White and Houghton (2006) propose to expand broad terms like “ash” and “lapilli” into the detail of classic Wentworth (1922) sedimentary grain-size terms. Creating a scheme where none has existed is laudable, but this one is flawed.

Use of terms like ash and lapilli for volcanic sediments in place of standard grain-size terms like sand and gravel stems from historical accident. Principles of objective grain-size measurement and terminology developed in nonvolcanic terrains (Udden, 1914; Wentworth, 1922; Krynine, 1948; Pettijohn, 1949; Folk, 1954; Folk and Ward, 1957), while volcanoes were studied by petrologists little interested in details of fragmental deposits. The term ash has for decades included the whole grain-size range from coarse sand to clay. Even when divided into fine and coarse components (e.g., Wentworth and Williams, 1932; Fisher, 1961, 1966), “coarse ash” has encompassed the entire sand range, −1 to 4 φ, only two volcanic terms defining eight grain-size grades (very coarse sand to clay). Mount St. Helens' 1980 eruptions distributed sediment by surge, flow, fall, lahar, debris avalanche, etc. The descriptive grain-size terminology sufficiently divided to classify all of these was the Wentworth scale—one numerically defined name (e.g., coarse sand) for each full phi-size interval readily identified in the field. As we discussed erupted fragmental ejecta in the field at Mount St. Helens in the mid-1980s, Richard Fisher said, “they're volcanic on the way up but sediment on the way down.” And the textbook he co-authored with H.-U. Schmincke presents volcaniclastic grain size in Wentworth terms (Fisher and Schmincke, 1984). Problems arise only if genetic implication is incorrectly read into terms like “medium sand” or “pebble gravel” that have always described grain size alone.

In place of Robert L. Folk's (1954, 1964–1980) 15 terms describing bodies of mixed grain sizes that are readily distinguished in the field, White and Houghton's (2006, their Fig. 1) ternary grain-size diagram contains four broad terms that are gross lumpings, inadequate even for field description.

Most scientists acknowledge a mental discipline: objectively describe first, interpret later, and keep the two separate. A classification restricted to “primary” volcaniclastic deposits needs to infer genesis first, though often one cannot know this. White and Houghton define primary as “not stored at any time” (p. 677). What about secondary pyroclastic flows; loose sand held on proximal steep slopes before flowing to valley floors? What about lahars shed off volcanoes as swiftly as pyroclastic flows? What about hybrid deposits that are half snow? Having tentatively distinguished primary from secondary, is one to apply two sets of descriptive terms to deposits differing mainly by inferred genesis? A deposit formed by pyroclastic surge is “medium ash” but where redeposited as lahar is instead “medium sand” (White and Houghton, Table 1, p. 671)? A primary fall deposit (“medium lapilli”) becomes “pebble” gravel on the stream fan below—though grain size and texture are identical (White and Houghton, Table 1, p. 671)? This seemed silly in 1980 and still does. A standard grain-size term like large-pebble gravel works as well for a pumicious-fall deposit as it does for a beach deposit.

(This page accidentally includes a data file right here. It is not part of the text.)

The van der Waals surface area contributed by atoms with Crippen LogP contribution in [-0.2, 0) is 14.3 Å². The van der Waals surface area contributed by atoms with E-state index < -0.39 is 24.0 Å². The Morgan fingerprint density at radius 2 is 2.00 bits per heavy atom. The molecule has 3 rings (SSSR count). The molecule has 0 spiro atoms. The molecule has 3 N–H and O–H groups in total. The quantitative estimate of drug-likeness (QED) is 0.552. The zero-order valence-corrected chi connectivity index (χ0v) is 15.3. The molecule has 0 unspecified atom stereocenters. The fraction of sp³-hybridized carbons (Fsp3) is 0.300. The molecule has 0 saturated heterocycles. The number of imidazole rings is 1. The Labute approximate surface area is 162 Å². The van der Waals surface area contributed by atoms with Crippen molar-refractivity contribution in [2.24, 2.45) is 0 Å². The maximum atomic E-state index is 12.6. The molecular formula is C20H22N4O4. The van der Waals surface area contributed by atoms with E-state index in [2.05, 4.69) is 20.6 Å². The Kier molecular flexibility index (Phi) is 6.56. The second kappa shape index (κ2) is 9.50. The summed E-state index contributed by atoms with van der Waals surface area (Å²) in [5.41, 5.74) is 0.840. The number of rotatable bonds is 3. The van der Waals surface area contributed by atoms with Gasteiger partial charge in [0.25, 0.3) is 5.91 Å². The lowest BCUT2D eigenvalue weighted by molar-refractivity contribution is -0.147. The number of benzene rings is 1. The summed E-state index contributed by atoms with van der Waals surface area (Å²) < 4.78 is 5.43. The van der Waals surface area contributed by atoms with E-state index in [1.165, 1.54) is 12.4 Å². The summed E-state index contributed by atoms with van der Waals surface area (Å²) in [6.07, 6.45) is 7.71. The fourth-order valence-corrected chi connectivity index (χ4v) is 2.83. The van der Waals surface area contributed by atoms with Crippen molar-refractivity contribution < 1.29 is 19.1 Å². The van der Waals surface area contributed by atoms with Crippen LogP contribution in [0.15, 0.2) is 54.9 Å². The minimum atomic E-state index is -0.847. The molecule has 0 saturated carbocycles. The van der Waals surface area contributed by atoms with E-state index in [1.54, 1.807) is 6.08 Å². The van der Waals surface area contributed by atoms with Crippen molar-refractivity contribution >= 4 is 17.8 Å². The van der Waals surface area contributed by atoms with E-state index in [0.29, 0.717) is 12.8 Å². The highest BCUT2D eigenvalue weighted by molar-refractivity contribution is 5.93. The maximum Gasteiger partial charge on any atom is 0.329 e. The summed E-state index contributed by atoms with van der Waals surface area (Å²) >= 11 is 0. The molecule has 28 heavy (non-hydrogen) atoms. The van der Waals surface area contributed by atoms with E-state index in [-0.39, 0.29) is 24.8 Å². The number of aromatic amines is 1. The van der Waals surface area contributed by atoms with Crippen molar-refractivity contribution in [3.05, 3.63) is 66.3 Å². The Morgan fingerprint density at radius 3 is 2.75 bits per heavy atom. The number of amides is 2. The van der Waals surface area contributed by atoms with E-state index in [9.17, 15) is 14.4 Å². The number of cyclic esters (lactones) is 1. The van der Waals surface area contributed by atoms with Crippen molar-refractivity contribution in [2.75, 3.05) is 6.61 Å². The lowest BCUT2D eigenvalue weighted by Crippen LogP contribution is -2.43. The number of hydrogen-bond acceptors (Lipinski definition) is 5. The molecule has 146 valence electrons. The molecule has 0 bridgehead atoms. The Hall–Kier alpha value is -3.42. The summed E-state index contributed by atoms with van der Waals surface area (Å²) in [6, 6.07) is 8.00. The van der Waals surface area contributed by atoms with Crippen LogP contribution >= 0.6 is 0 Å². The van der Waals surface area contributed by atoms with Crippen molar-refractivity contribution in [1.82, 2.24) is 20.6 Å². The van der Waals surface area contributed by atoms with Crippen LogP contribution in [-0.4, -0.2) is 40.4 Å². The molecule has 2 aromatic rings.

White and Houghton refer to standard sedimentologic texts but misapply many definitions in their Table 1. For grain size −1 to 0 φ, White and Houghton 's Table 1 is missing the adverb “very” from columns 5 and 6. The column 5 terms are not those for “unconsolidated sedimentary deposits” as claimed, but rather for particle-size class. “Granule” is a particle size between −2 φ and −1 φ; the equivalent term for a deposit is “granule gravel” (Wentworth, 1922; Folk, 1954,Folk, 1980). Ditto for other terms at the bottom of column 5—where “pebble,” “cobble,” and “boulder” are misdefined. The traditional boundary between pebble and cobble is −6 φ, and between cobble and boulder is −8 φ. The numerical limits on the bottom three rows of Table 1 are off. And at the top of Table 1, column 5 omits silt (4 to 8 φ). For the composite size class finer than sand (finer than 4 φ), the usual term is “mud,” not clay (Wentworth, 1922; Folk, 1980), and for sediment bodies the term is also mud. Clay designates only the mud fraction finer than 8 φ.

Since the 1950s, angularity of grains has disassociated from grain-size terms such as “sand” or “cobble.” I disagree with White and Houghton's (2006, p. 678) assertion that “genetic connotations also attach to terms derived from sedimentary geology, such as ‘mudstone,’ ‘sandstone,’ and ‘conglomerate.’” These terms have long defined grain size alone, implying nothing about genesis. Folk is clear on this in his primary papers (Folk, 1954; Folk and Ward, 1957) and in each edition of Sedimentary Rocks (Folk, 1964–1980). Like his predecessors Went-worth, Krynine, and Pettijohn, Folk clearly intends size only—and makes no implication whatever to inferred genesis.

Wentworth's terms, employed almost universally to describe grain size of terrestrial or marine particles or of bodies of particulate rock, work as well for the description of primary pyroclastic sedimentary deposits. The need for a separate terminology is dubious despite its long practice by some volcanologists focused on specialized topics. In a comprehensive field project like mapping, which examines all deposits on a volcanic cone regardless of inferred genetic origin, two parallel and duplicative sets of terms to describe something so basic as grain size is needlessly arcane. Superfluous size terms like “ash” and “lapilli” are better abandoned than amplified into a duplicative nomenclature.

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